Hopefully I'll never upset someone with a sn child as thats never my intention but I've always tried to find the humour in something. We've had some bleak years with DD, with her epilepsy and times when I thought I couldn't take one more blow. I have MS too and use a wheelchair so I've found if I shout 'make way for the cripple' people are too horrified when they see its 'the cripple' being un-PC they don't know what to say ;-)
And heck, if they did say something I'd just dribble on them and tug at their clothes till they went away.
But quadraplegia is a bugger. No way can I shop lift and blame it on the wheelchaired one! Mind you, given that everyone tries not to look at her (it might be catching....) I could probably stuff her chair with half the contents of IKEA and saunter out. Us cripples are invisible (has a benefit in that when I'm in me chair, no-one ever approaches me for money, no charity etc. I do appraoch them sometimes and hold out a hand....)

2shoes Thu 22-Feb-07 21:08:46

do you get the moses thing. I love that when I just put my head down and keep pushing the wheelchair. people just move
also find the caps seat handy in getting the foreign students out of the way.

eidsvold Thu 22-Feb-07 21:21:02

when pregnant with dd2 - i attended an antenatal appt with an obstetric registrar who asked me ( after reading my history) How did I know my dd1 had down syndrome!!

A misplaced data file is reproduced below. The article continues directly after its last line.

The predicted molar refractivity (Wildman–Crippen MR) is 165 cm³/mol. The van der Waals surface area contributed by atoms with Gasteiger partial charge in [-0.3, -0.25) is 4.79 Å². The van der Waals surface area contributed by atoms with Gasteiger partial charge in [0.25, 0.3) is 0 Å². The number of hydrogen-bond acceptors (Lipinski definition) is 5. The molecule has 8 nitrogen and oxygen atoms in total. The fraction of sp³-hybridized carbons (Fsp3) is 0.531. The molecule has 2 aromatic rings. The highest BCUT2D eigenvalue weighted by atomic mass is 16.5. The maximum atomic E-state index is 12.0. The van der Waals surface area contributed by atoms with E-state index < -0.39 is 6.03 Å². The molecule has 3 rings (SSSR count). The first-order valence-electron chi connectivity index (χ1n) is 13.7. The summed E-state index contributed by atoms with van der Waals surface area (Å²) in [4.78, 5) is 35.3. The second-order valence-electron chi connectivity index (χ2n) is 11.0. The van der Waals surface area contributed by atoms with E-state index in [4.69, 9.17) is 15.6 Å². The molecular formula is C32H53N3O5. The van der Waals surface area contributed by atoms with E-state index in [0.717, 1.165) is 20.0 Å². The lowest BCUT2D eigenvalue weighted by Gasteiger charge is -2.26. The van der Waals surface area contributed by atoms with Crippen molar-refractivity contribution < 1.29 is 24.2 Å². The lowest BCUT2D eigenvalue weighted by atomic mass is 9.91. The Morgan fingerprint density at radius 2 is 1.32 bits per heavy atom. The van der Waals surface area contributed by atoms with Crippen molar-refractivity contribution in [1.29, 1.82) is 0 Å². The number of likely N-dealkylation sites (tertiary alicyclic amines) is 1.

I was gobsmacked - in that dd1 was in the room - we had just been for an ultrasound where I sonographer commented on dd1 having down syndrome ( in a positive manner) BUT an obstetric registrar could not see it.

I sat in the seat like a mute and just pointed at dd1!!! When I finally recovered I said well we knew before she was born and the diagnosis was confirmed via blood karotyping.

Head girl - I had a woman telling me how 30 odd years ago they had been offered a 'mongol' to adopt. I was again speechless - probably only the 2nd time in my life..... but then realised she was a very old lady and 30 years ago they would have referred to children like dd1 as mongols.

theheadgirl Thu 22-Feb-07 21:56:17

Eidsvoid, you're right, it used to be the accepted terminology. Its a horrible word, the woman who said it to me was my age though.
I recently went to see a GP cos Issy had a sinus infection (she's prone to them, cos of her flatter nasal passages) He too asked me when did I find out she had Downs. She was 5 at the time, and I couldn't see the relevance of this question. And I was sooooo tempted to say "Downs Syndrome?? Waddya mean? Do YOU think she has Downs??"
Just to see his reaction you know ....

stleger Thu 22-Feb-07 22:02:27